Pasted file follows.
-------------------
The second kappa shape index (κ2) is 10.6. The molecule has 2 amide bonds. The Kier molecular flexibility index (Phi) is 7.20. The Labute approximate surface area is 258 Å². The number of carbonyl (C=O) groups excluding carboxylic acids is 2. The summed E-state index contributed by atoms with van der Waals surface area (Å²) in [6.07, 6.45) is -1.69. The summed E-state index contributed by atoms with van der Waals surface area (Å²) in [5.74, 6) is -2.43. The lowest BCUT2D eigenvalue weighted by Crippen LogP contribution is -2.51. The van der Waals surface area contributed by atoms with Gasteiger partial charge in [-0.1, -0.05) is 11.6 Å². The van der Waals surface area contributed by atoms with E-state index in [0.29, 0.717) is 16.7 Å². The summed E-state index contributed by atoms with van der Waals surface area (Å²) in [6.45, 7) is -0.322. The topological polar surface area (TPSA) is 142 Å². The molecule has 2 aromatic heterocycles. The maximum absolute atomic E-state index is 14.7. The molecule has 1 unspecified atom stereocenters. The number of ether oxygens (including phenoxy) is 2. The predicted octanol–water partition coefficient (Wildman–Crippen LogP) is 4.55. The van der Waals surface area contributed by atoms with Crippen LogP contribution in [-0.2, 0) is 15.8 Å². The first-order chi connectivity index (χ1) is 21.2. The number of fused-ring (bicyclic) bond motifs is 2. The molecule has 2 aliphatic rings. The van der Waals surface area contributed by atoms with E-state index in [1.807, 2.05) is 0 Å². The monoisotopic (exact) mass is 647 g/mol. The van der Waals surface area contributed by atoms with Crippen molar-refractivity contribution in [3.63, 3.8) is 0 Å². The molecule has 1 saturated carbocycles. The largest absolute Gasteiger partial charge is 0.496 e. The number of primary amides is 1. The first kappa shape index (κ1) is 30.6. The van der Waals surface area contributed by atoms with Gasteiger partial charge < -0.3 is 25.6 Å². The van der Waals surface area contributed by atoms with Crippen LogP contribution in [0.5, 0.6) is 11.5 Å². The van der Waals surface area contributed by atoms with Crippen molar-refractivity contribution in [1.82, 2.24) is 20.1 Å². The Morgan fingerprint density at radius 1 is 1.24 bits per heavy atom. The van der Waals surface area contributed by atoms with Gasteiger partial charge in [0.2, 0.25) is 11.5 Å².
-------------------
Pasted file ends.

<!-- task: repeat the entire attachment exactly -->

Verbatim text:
The second kappa shape index (κ2) is 10.6. The molecule has 2 amide bonds. The Kier molecular flexibility index (Phi) is 7.20. The Labute approximate surface area is 258 Å². The number of carbonyl (C=O) groups excluding carboxylic acids is 2. The summed E-state index contributed by atoms with van der Waals surface area (Å²) in [6.07, 6.45) is -1.69. The summed E-state index contributed by atoms with van der Waals surface area (Å²) in [5.74, 6) is -2.43. The lowest BCUT2D eigenvalue weighted by Crippen LogP contribution is -2.51. The van der Waals surface area contributed by atoms with Gasteiger partial charge in [-0.1, -0.05) is 11.6 Å². The van der Waals surface area contributed by atoms with E-state index in [0.29, 0.717) is 16.7 Å². The summed E-state index contributed by atoms with van der Waals surface area (Å²) in [6.45, 7) is -0.322. The topological polar surface area (TPSA) is 142 Å². The molecule has 2 aromatic heterocycles. The maximum absolute atomic E-state index is 14.7. The molecule has 1 unspecified atom stereocenters. The number of ether oxygens (including phenoxy) is 2. The predicted octanol–water partition coefficient (Wildman–Crippen LogP) is 4.55. The van der Waals surface area contributed by atoms with Crippen LogP contribution in [-0.2, 0) is 15.8 Å². The first-order chi connectivity index (χ1) is 21.2. The number of fused-ring (bicyclic) bond motifs is 2. The molecule has 2 aliphatic rings. The van der Waals surface area contributed by atoms with E-state index in [1.807, 2.05) is 0 Å². The monoisotopic (exact) mass is 647 g/mol. The van der Waals surface area contributed by atoms with Crippen molar-refractivity contribution in [3.63, 3.8) is 0 Å². The molecule has 1 saturated carbocycles. The largest absolute Gasteiger partial charge is 0.496 e. The number of primary amides is 1. The first kappa shape index (κ1) is 30.6. The van der Waals surface area contributed by atoms with Gasteiger partial charge < -0.3 is 25.6 Å². The van der Waals surface area contributed by atoms with Crippen LogP contribution in [0.5, 0.6) is 11.5 Å². The van der Waals surface area contributed by atoms with Crippen molar-refractivity contribution in [1.82, 2.24) is 20.1 Å². The Morgan fingerprint density at radius 1 is 1.24 bits per heavy atom. The van der Waals surface area contributed by atoms with Gasteiger partial charge in [0.2, 0.25) is 11.5 Å².